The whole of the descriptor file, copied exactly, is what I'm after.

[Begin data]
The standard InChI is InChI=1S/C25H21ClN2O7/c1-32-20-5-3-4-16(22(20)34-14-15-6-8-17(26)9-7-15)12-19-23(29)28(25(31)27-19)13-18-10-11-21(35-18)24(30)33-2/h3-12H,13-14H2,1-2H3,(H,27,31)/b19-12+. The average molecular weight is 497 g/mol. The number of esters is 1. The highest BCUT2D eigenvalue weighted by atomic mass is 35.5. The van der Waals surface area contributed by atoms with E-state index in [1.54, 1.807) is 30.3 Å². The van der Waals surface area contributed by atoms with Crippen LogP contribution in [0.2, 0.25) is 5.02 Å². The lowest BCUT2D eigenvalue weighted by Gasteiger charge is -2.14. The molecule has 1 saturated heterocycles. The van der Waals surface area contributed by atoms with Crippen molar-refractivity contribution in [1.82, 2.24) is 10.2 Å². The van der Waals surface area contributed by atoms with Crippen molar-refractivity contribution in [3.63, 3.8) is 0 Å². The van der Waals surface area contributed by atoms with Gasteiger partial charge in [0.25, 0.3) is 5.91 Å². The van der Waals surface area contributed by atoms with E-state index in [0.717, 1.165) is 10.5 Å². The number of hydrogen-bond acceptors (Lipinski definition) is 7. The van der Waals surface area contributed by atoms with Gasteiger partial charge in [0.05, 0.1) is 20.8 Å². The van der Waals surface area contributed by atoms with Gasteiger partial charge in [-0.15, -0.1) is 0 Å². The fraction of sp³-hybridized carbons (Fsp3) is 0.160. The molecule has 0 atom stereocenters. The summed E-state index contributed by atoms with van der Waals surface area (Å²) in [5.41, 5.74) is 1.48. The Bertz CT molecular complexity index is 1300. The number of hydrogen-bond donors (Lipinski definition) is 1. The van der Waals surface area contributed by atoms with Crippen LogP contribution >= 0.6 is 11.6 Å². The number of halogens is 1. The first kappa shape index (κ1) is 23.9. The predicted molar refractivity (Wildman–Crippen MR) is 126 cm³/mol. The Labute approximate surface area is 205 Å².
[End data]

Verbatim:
The standard InChI is InChI=1S/C25H21ClN2O7/c1-32-20-5-3-4-16(22(20)34-14-15-6-8-17(26)9-7-15)12-19-23(29)28(25(31)27-19)13-18-10-11-21(35-18)24(30)33-2/h3-12H,13-14H2,1-2H3,(H,27,31)/b19-12+. The average molecular weight is 497 g/mol. The number of esters is 1. The highest BCUT2D eigenvalue weighted by atomic mass is 35.5. The van der Waals surface area contributed by atoms with E-state index in [1.54, 1.807) is 30.3 Å². The van der Waals surface area contributed by atoms with Crippen LogP contribution in [0.2, 0.25) is 5.02 Å². The lowest BCUT2D eigenvalue weighted by Gasteiger charge is -2.14. The molecule has 1 saturated heterocycles. The van der Waals surface area contributed by atoms with Crippen molar-refractivity contribution in [1.82, 2.24) is 10.2 Å². The van der Waals surface area contributed by atoms with Crippen molar-refractivity contribution in [3.63, 3.8) is 0 Å². The van der Waals surface area contributed by atoms with Gasteiger partial charge in [0.25, 0.3) is 5.91 Å². The van der Waals surface area contributed by atoms with E-state index in [0.717, 1.165) is 10.5 Å². The number of hydrogen-bond acceptors (Lipinski definition) is 7. The van der Waals surface area contributed by atoms with Gasteiger partial charge in [0.05, 0.1) is 20.8 Å². The van der Waals surface area contributed by atoms with Gasteiger partial charge in [-0.15, -0.1) is 0 Å². The fraction of sp³-hybridized carbons (Fsp3) is 0.160. The molecule has 0 atom stereocenters. The summed E-state index contributed by atoms with van der Waals surface area (Å²) in [5.41, 5.74) is 1.48. The Bertz CT molecular complexity index is 1300. The number of hydrogen-bond donors (Lipinski definition) is 1. The van der Waals surface area contributed by atoms with Crippen LogP contribution >= 0.6 is 11.6 Å². The number of halogens is 1. The first kappa shape index (κ1) is 23.9. The predicted molar refractivity (Wildman–Crippen MR) is 126 cm³/mol. The Labute approximate surface area is 205 Å².